“But is there a level of progressiveness as it pertains to all of our kids? For some of our most marginalized population of kids, what do we expect them to achieve and how do we organize those expectations? Do we have the same expectation of college and career readiness for all our kids?”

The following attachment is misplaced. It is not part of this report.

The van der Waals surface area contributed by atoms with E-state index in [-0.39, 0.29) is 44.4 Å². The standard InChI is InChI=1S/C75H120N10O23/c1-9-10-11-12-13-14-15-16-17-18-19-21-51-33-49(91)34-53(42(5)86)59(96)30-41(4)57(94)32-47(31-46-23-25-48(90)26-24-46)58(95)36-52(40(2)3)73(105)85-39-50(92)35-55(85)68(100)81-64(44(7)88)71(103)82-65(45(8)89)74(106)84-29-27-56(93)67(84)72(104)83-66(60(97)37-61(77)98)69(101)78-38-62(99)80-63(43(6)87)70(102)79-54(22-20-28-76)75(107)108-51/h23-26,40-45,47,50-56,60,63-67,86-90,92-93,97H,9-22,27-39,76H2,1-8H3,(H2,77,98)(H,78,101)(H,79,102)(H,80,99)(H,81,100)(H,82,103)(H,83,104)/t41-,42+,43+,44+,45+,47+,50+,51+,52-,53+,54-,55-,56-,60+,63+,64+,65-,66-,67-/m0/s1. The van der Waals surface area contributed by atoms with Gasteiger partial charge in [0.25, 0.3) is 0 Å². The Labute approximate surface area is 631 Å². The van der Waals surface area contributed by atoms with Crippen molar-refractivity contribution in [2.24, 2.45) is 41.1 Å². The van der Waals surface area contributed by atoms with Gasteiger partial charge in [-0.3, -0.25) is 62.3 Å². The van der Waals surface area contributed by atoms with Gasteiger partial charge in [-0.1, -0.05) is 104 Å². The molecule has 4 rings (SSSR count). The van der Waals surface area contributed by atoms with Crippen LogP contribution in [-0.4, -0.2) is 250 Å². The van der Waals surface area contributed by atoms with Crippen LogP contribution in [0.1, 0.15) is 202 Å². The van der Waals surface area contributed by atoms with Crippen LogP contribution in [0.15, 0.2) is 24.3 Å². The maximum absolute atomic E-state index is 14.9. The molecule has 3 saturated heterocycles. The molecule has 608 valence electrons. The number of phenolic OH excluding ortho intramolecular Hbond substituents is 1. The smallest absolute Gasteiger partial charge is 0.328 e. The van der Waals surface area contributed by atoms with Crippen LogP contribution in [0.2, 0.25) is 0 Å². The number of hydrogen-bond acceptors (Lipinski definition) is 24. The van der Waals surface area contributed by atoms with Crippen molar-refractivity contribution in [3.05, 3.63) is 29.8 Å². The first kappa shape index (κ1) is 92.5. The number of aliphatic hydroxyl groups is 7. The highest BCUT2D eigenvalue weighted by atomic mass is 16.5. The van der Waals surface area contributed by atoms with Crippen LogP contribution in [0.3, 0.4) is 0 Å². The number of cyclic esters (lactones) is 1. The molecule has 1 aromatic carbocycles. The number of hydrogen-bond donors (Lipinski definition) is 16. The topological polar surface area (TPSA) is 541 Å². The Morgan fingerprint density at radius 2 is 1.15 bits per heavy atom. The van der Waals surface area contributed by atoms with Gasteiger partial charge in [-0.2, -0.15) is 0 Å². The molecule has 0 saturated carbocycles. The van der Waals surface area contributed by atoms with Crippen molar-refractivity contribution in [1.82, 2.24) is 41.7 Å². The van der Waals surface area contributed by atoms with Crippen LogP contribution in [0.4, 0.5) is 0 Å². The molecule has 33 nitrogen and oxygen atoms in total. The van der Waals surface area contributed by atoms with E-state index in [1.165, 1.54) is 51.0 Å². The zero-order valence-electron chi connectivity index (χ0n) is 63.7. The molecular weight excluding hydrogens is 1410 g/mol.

As a former teacher I can attest to the difficulty of differentiating instruction to accommodate different learning modalities and cultural responsiveness for the diversity of perspectives represented in the classroom. I was thrust into a challenging teaching environment with very little training on how to differentiate and respond to my students’ cultural needs. Education funding is suffering even more than it was a month ago due to the government shutdown and the slashing of vital educational programs such as Head Start. The necessary training for teachers to develop the tools to support students’ very real need for differentiation and a culturally inclusive environment is going to require a strong financial commitment from government. However, such funding will pay off several fold in ensuring that the school to prison pipeline is shut off and we focus on creating a workforce rather than growing a prison population.